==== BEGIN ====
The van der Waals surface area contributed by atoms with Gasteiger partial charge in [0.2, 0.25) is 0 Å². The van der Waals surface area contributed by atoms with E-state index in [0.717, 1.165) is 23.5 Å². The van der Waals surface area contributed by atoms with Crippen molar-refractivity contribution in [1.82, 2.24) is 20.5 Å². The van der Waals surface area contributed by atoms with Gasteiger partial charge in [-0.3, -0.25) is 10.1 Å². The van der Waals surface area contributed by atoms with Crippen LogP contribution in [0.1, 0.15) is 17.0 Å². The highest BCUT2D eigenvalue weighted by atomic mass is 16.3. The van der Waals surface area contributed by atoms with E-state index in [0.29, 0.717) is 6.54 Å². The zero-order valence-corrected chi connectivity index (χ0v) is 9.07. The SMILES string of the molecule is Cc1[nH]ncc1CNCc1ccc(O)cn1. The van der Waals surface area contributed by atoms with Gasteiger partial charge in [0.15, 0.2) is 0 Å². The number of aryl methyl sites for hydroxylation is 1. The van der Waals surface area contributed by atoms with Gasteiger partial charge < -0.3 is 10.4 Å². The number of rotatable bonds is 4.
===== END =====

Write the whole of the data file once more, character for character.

The van der Waals surface area contributed by atoms with Gasteiger partial charge in [0.2, 0.25) is 0 Å². The van der Waals surface area contributed by atoms with E-state index in [0.717, 1.165) is 23.5 Å². The van der Waals surface area contributed by atoms with Crippen molar-refractivity contribution in [1.82, 2.24) is 20.5 Å². The van der Waals surface area contributed by atoms with Gasteiger partial charge in [-0.3, -0.25) is 10.1 Å². The van der Waals surface area contributed by atoms with Crippen LogP contribution in [0.1, 0.15) is 17.0 Å². The highest BCUT2D eigenvalue weighted by atomic mass is 16.3. The van der Waals surface area contributed by atoms with E-state index in [0.29, 0.717) is 6.54 Å². The zero-order valence-corrected chi connectivity index (χ0v) is 9.07. The SMILES string of the molecule is Cc1[nH]ncc1CNCc1ccc(O)cn1. The van der Waals surface area contributed by atoms with Gasteiger partial charge in [0.15, 0.2) is 0 Å². The number of aryl methyl sites for hydroxylation is 1. The van der Waals surface area contributed by atoms with Gasteiger partial charge < -0.3 is 10.4 Å². The number of rotatable bonds is 4.